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Some B.C. dentists charging COVID-19 fee to cover PPE costs

Last Updated Oct 13, 2020 at 3:50 pm PDT

A dentist looks at a patient's teeth during a checkup. (CREDIT: Pixabay)
Summary

B.C. Dental Association says dentists can charge $10 fee if they wish

Dental offices paying more for equipment while serving fewer patients per day

Patients understand need for surcharge when they see protocols in place: dental office manager

VANCOUVER (NEWS 130) – Some B.C. dentists are charging patients a COVID-19 fee to help recoup their increased costs during the pandemic.

The surcharges are meant to offset increased spending on masks, face shields, high-volume suction machines, and cleaning supplies, as well as decreased revenues as offices serve fewer patients per day to ensure physical distancing.

In May, the B.C. Dental Association added a $10 PPE (personal protective equipment) code to its list of suggested fees, but it’s up to individual dentists whether to apply it.

“Due to increased demand from non-health sectors and supply shortages, the cost of regular dental PPE and new COVID PPE requirements are significantly higher than pre-COVID costs,” BCDA spokesperson Cary Chan said in an email.

The College of Dental Surgeons of B.C. doesn’t make any recommendations to its members on whether to charge COVID-19 fees, but a spokesperson said “the expectation is that patients are fully aware of all costs prior to any treatment being provided.”

Eight of nine people who responded to a NEWS 1130 query on social media said they had either paid a COVID-19 surcharge or had been told to expect one from their dentist.

NEWS 1130 asked 20 Vancouver dental offices whether they were charging such a fee. Of the six offices that responded, five said they were not.

Rae-Anne Davis, office manager of Vancouver Dental Spa on West Broadway, said her office began charging some patients an extra $20 per visit, but has since reduced the surcharge to $10.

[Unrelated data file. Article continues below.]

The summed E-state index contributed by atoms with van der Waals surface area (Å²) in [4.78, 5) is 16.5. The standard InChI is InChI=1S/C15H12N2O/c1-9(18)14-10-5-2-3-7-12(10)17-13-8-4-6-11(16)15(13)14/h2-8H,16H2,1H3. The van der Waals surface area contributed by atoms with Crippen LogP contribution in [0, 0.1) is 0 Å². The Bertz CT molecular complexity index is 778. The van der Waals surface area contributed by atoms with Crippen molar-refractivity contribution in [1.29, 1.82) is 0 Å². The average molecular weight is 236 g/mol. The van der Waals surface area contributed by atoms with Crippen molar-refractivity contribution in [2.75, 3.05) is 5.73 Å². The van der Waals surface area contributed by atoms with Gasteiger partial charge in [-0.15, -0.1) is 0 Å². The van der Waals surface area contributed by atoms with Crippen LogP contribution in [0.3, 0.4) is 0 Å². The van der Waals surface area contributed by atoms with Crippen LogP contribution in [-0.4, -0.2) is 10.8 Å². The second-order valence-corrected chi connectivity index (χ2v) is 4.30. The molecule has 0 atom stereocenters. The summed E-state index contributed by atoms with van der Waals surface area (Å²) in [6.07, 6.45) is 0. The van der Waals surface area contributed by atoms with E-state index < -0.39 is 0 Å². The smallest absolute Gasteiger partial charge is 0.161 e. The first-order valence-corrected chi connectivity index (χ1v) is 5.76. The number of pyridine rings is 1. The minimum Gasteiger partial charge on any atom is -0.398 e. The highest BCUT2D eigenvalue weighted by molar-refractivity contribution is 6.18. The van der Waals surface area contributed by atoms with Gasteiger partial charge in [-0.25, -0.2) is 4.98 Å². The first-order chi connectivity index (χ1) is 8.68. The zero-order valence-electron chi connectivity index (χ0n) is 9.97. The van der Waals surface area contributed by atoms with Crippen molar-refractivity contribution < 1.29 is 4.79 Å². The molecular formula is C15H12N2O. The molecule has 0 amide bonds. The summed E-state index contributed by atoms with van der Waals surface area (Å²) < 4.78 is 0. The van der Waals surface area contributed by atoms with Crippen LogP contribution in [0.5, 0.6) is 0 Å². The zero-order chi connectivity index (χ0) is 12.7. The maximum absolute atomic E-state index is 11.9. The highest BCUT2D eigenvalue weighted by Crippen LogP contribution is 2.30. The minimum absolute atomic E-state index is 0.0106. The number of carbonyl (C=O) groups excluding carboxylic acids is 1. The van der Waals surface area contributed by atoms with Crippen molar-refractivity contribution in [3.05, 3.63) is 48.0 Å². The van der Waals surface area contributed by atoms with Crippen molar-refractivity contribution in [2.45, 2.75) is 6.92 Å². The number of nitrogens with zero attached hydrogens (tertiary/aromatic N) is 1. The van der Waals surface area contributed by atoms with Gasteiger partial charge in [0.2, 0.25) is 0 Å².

The fee was reduced because the office returned expensive high-volume vacuums and replaced them with cheaper machines which still provide added protection from aerosols that can potentially spread the coronavirus, she said.

Davis said the fee isn’t charged for simple cleanings or checkups.

She said patients understand the need for the fee when they see the multitude of COVID-19 safety protocols in place.

“They see what we’ve done in the office … and they don’t mind paying the $10 to protect them,” Davis said.

The cost of surgical masks and N95 respirators have virtually quadrupled during the pandemic, contributing to an overall doubling of PPE costs, she said.

“We can’t really cheap out on the materials and the PPEs because, at the end of the day, we want to make sure that our patients are protected and also ourselves too,” Davis said.

She said some, but not all, insurers have covered COVID-19 fees charged to their customers.

NEWS 1130 asked two extended health insurers whether they cover COVID-19 surcharges from dentists. Pacific Blue Cross said it doesn’t and Sun Life did not answer, instead deferring to its industry group, the Canadian Life and Health Insurance Association, which did not reply by deadline.

Dr. Kashyap Vora, a dentist at Fraser Family Dental Clinic on Fraser Street, said he isn’t charging extra during the pandemic despite seeing his costs rise and revenue fall.

“I have given it a thought, but I have decided not to,” he said.

He said a $10 surcharge wouldn’t make a big difference in the big picture and he’s able to absorb his increased spending during the pandemic – including $2,000 apiece for two new suction machines – thanks to having a practice that has been established for years.

“For me at least, I know I cannot justify $10,” Vora said.

He said a COVID-19 might make more sense if it is being charged to patients seeking a consultation because of the added preparation needed to serve them.